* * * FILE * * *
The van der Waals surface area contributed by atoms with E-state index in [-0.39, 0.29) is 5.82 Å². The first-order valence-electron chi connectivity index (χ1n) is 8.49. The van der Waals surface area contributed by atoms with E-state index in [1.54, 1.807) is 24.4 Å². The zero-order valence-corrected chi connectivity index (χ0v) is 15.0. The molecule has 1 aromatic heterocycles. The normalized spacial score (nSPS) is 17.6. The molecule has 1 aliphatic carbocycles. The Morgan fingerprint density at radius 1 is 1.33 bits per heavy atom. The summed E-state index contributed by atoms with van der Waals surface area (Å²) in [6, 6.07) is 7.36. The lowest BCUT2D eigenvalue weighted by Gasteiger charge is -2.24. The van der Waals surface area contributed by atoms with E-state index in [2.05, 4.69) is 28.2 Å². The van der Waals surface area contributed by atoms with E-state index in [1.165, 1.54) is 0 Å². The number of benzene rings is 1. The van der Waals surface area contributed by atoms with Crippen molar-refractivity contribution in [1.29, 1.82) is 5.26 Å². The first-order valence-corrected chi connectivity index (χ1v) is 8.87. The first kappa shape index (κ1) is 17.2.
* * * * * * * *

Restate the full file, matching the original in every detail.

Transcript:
The van der Waals surface area contributed by atoms with E-state index in [-0.39, 0.29) is 5.82 Å². The first-order valence-electron chi connectivity index (χ1n) is 8.49. The van der Waals surface area contributed by atoms with E-state index in [1.54, 1.807) is 24.4 Å². The zero-order valence-corrected chi connectivity index (χ0v) is 15.0. The molecule has 1 aromatic heterocycles. The normalized spacial score (nSPS) is 17.6. The molecule has 1 aliphatic carbocycles. The Morgan fingerprint density at radius 1 is 1.33 bits per heavy atom. The summed E-state index contributed by atoms with van der Waals surface area (Å²) in [6, 6.07) is 7.36. The lowest BCUT2D eigenvalue weighted by Gasteiger charge is -2.24. The van der Waals surface area contributed by atoms with E-state index in [2.05, 4.69) is 28.2 Å². The van der Waals surface area contributed by atoms with E-state index in [1.165, 1.54) is 0 Å². The number of benzene rings is 1. The van der Waals surface area contributed by atoms with Crippen molar-refractivity contribution in [1.29, 1.82) is 5.26 Å². The first-order valence-corrected chi connectivity index (χ1v) is 8.87. The first kappa shape index (κ1) is 17.2.